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Disney Hopes to Build New Legacy for 'Tron' at Comic-Con

Thursday, 22 Jul 2010 | 6:45 PM ET

Fresh off its $4.2-billion acquisition of Marvel, Walt Disneyhas a lot riding on this year's trip to the Comic-Con International Convention.

A limited edition die-cast replica of Sam's Light Cycle from the "Tron Legacy" movie.
Source: Spinmaster
A limited edition die-cast replica of Sam's Light Cycle from the "Tron Legacy" movie.

Although the Marvel acquisition brought perennial Comic-Con favorites like Iron Man and Spider-Man into its fold, one of Disney's biggest bets this year is on "Tron: Legacy," which will hit movie theaters in December. Disney is hoping to turn its follow-up to the '80s sci-fi movie into a robust franchise that will continue growing into the future.

Disney has been working hard to build the buzz around Tron with a viral marketing campaign released well ahead of the annual pop-culture convention, but on Thursday fans caught an opportunity to view about eight minutes of 3-D footage from the film.

Fans also will get a chance to see some of the products that are being released with the movie. Of special note are a line of action figures from toymaker Spin Master.

"I think Comic-Con is about touching base with the fans. It's also a massive marketing machine." -President of SyFy, Dave Howe

Hoping to cater to the hardcore fans that turn out for Comic-Con, privately held Spin Master will be selling two limited edition products at the show. One is a die-cast replica of Sam's Light Cycle movie. This piece will sell for only $5.00, but only 3,000 pieces are available.

A second item geared toward fans of vintage Tron comes with a higher price tag of $40 and an even more limited release of 1,500 pieces. This static figure of Tron will be packed in a box designed to look like the Tron arcade game.

The rest of the Spin Master line won't hit stores until October. These toys include action figures that feature impulse-light protection technology. Just as the original Tron movie pushed the boundaries of computer-generated technology of its time, these action figures put a fresh spin, and a high-tech gloss, on what an action figure can be. The technology allows the figures faces to be illuminated and to move within the helmet just as they do in the film.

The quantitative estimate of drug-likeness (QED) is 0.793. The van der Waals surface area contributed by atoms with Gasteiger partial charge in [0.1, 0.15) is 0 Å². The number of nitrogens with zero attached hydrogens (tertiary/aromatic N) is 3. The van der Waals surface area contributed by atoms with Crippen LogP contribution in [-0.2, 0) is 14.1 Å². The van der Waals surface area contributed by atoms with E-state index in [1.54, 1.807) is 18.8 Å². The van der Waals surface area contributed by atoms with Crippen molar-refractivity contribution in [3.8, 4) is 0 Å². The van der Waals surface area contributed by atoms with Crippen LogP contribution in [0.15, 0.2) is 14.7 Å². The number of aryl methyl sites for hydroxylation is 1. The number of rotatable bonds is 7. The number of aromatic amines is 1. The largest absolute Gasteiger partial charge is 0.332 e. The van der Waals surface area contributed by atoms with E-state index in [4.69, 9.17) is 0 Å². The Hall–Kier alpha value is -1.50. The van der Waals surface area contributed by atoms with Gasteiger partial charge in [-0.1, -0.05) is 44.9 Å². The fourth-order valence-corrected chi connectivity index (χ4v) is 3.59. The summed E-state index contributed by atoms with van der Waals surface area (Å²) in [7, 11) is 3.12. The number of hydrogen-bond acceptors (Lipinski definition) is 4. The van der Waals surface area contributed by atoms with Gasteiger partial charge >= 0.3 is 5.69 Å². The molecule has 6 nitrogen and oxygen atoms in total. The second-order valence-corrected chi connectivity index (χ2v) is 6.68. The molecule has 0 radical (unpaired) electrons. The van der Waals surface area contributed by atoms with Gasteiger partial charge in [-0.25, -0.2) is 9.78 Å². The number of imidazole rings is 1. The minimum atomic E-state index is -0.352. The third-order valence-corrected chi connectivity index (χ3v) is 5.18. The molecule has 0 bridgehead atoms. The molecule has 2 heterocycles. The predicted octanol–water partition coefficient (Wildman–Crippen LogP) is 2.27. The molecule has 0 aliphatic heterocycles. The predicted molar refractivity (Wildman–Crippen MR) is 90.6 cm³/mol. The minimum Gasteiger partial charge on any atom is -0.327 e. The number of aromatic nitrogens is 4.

Spin Master also has tapped skills in the remote-control category from its Air Hogs division to produce light cycle vehicles that emit light trails, climb walls or even go upside down.

In addition to these toy products, Disney has worked with other partners including Monster, PDP and Razer to design videogames, iPhone and iPad apps and other items including periphals for gaming enthusiasts.

A special edition Tron Vintage Figure.
Source: Spinmaster
A special edition Tron Vintage Figure.

Visitors at Comic-Con also got a chance to see the new "Tron: Evolution" videogame from Disney Interactive Studios, which looks to fill in the gap in the Tron story from the '80s movie through to the Legacy film.

In the new movie, Oscar winner Jeff Bridges will reprise his role as Kevin Flynn. He will actually appear almost as two characters in the film, including a younger version of himself that is achieved through computer-generated effects.

The clip that aired at Comic-Con focused on Kevin Flynn's son Sam entering the world where his father had disappeared decades before.

The Comic-Con event has been growing in size and importance annually.

Hollywood Invades Comic-con
Comi-con has morphed into one of the most valuable Hollywood showcases, with Dave Howe, SyFy president and George Szalai, Hollywood Reporter.

"I think Comic-Con is about touching base with the fans," Dave Howe, president of the SYFY Network, told CNBC. SyFy, like CNBC, is owned by General Electric's NBC Universal. "It's also a massive marketing machine. I think you can reach out to this incredibly engaged audience that's very wired, that's very kind of 24-7, born-digital generation, and you can start the buzz going about your shows, your franchises, and you can really start early to generate this massive marketing momentum. It's perfect for any TV or movie or videogame brand as you launch."

According to Howe, it's hard to calculate a "ROI", or return on the investment, of going to a show like Comic-Con, but it is immensely helpful in stirring the passions of the fan base.

In addition to Tron, fans will be watching to get some early glimpses of other upcoming movies. Marvel revealed some glimpses of artwork associated with its "First Avenger: Captain America" and "Thor" films.

And Time Warnerwill be teasing its "The Green Latern," a highly anticipated movie set to be released next summer.

The Comic-Con convention continues in San Diego through Sunday.

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  • Questions? Comments? Email us at consumernation@cnbc.com

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